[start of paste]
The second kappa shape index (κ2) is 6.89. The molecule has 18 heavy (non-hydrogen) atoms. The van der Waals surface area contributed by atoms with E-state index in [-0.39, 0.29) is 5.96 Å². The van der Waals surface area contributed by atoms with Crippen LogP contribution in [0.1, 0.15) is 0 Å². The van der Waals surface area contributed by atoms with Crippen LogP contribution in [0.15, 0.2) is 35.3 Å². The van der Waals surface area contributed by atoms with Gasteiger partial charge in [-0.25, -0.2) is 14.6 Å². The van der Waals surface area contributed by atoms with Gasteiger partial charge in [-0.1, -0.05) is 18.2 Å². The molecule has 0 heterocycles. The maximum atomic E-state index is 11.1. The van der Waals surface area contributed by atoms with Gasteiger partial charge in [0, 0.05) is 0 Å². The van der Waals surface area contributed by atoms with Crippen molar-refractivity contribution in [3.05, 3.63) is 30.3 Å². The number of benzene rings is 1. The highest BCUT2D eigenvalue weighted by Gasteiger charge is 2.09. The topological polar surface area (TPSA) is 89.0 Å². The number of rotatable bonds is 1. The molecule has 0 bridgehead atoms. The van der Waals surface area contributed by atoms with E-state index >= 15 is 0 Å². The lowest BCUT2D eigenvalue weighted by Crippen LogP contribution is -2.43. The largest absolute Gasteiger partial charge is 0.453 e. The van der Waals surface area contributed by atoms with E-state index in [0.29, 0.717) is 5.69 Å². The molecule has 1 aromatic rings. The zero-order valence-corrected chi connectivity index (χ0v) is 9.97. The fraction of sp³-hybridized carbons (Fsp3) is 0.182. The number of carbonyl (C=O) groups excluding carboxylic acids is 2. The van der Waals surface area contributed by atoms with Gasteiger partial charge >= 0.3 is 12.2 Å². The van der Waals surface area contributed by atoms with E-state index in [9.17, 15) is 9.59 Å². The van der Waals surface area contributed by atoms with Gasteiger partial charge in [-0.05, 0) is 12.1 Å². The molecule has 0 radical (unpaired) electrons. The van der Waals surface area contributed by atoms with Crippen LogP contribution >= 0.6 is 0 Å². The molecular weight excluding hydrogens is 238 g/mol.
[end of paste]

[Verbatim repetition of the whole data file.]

The second kappa shape index (κ2) is 6.89. The molecule has 18 heavy (non-hydrogen) atoms. The van der Waals surface area contributed by atoms with E-state index in [-0.39, 0.29) is 5.96 Å². The van der Waals surface area contributed by atoms with Crippen LogP contribution in [0.1, 0.15) is 0 Å². The van der Waals surface area contributed by atoms with Crippen LogP contribution in [0.15, 0.2) is 35.3 Å². The van der Waals surface area contributed by atoms with Gasteiger partial charge in [-0.25, -0.2) is 14.6 Å². The van der Waals surface area contributed by atoms with Gasteiger partial charge in [-0.1, -0.05) is 18.2 Å². The molecule has 0 heterocycles. The maximum atomic E-state index is 11.1. The van der Waals surface area contributed by atoms with Gasteiger partial charge in [0, 0.05) is 0 Å². The van der Waals surface area contributed by atoms with Crippen molar-refractivity contribution in [3.05, 3.63) is 30.3 Å². The number of benzene rings is 1. The highest BCUT2D eigenvalue weighted by Gasteiger charge is 2.09. The topological polar surface area (TPSA) is 89.0 Å². The number of rotatable bonds is 1. The molecule has 0 bridgehead atoms. The van der Waals surface area contributed by atoms with E-state index >= 15 is 0 Å². The lowest BCUT2D eigenvalue weighted by Crippen LogP contribution is -2.43. The largest absolute Gasteiger partial charge is 0.453 e. The van der Waals surface area contributed by atoms with E-state index in [0.29, 0.717) is 5.69 Å². The molecule has 1 aromatic rings. The zero-order valence-corrected chi connectivity index (χ0v) is 9.97. The fraction of sp³-hybridized carbons (Fsp3) is 0.182. The number of carbonyl (C=O) groups excluding carboxylic acids is 2. The van der Waals surface area contributed by atoms with Gasteiger partial charge >= 0.3 is 12.2 Å². The van der Waals surface area contributed by atoms with E-state index in [9.17, 15) is 9.59 Å². The van der Waals surface area contributed by atoms with Gasteiger partial charge in [-0.05, 0) is 12.1 Å². The molecule has 0 radical (unpaired) electrons. The van der Waals surface area contributed by atoms with Crippen LogP contribution >= 0.6 is 0 Å². The molecular weight excluding hydrogens is 238 g/mol.